The amendment bill was passed, but President Muhammadu Buhari vetoed it, on the ground that “Any real or apparent change to the rules this close to the election may provide an opportunity for disruption and confusion in respect of which law governs the electoral process.’’
To avoid pitfalls that frustrated the last efforts, the Ninth National Assembly had, since last year, begun another effort to amend the country’s electoral legal framework.
The bill was introduced in both chambers of the National Assembly and had since December 2020 been subjected to public hearing, which provided an opportunity for citizens and stakeholders to make their input to the electoral reform process.
The bill, therefore, seeks to amend over 300 clauses (including new provisions) of the electoral act 2010, according to its sponsors.
The bill makes provision for electronic voting. Section 52(2) seeks to introduce a new subsection, which reads: “The commission may adopt electronic voting or any other method of voting in any election it conducts, as it may deem fit.”
It seeks to enact a new section 87 on the nomination of candidates by parties for elections by prescribing maximum fees payable by aspirants and restricting nomination criteria strictly to relevant provisions.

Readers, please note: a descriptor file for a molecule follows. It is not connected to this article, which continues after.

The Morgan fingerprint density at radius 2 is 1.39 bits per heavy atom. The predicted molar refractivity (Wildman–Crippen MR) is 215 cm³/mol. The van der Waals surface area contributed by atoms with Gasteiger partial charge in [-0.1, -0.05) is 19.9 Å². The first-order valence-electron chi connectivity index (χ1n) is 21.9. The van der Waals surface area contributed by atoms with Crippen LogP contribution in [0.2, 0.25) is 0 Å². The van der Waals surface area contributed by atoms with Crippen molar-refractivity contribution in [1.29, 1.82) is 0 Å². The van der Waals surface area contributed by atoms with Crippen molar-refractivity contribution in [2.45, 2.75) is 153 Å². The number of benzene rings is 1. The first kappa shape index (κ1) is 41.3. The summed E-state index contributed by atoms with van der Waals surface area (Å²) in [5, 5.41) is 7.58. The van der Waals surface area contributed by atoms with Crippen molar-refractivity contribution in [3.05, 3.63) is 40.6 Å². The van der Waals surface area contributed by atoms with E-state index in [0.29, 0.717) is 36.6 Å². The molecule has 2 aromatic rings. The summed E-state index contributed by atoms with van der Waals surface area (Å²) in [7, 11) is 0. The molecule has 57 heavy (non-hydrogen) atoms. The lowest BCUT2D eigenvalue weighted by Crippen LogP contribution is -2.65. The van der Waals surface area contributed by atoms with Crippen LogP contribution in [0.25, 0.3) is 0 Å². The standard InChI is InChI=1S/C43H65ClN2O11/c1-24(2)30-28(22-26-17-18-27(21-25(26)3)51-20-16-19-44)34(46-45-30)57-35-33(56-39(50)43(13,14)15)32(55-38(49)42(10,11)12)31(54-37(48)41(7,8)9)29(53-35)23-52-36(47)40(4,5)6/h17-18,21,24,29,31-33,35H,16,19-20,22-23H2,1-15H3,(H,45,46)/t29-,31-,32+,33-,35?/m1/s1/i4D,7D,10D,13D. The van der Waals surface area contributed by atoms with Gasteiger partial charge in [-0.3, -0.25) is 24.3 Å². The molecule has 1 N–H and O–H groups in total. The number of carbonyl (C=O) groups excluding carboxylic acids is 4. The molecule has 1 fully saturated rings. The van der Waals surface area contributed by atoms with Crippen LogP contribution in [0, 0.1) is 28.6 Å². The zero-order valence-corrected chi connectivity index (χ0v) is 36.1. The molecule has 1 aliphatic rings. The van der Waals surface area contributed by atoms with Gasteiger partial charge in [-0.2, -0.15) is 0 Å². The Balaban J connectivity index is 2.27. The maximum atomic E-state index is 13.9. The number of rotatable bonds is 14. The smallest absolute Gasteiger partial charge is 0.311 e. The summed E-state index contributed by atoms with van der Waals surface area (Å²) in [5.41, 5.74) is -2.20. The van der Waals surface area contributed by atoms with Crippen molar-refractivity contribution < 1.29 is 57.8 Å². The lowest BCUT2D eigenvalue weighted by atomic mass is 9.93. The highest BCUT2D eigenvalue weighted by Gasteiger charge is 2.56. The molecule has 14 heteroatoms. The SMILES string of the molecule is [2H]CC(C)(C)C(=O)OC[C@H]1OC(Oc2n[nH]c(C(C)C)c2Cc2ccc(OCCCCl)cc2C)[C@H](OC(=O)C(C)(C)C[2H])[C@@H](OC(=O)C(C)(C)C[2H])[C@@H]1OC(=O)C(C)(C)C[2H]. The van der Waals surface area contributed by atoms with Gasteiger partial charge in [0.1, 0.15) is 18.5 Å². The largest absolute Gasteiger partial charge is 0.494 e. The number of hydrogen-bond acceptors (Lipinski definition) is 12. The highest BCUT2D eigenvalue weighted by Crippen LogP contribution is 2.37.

Section 82(2) compels a political party not to impose nomination qualification or disqualification criteria, measures or conditions on any aspirant or candidate for any election, except as prescribed under sections 65, 66, 106, 107, 131, 137, 177 and 187 of the 1999 Constitution (as amended).
For the purpose of the nomination of candidates for election, the bill states that total fees imposed by a political party shall not exceed N1million on a House of Representatives aspirant; N2 million on a senatorial aspirant; N5 million on a governorship aspirant and N10million on a presidential aspirant.
The bill also compels the Independent National Electoral Commission (INEC) to operate an electronic database, into which all results in an election should be transmitted.
It also stipulates that data of accredited voters must be transmitted to the central database upon the conclusion of the accreditation of voters, which would be done through the use of the card reader.
The bill recommends that at the end of accreditation of voters, the “presiding officer shall transmit the voter accreditation data by secure mobile electronic communication to the central database of the commission, kept at its national headquarters.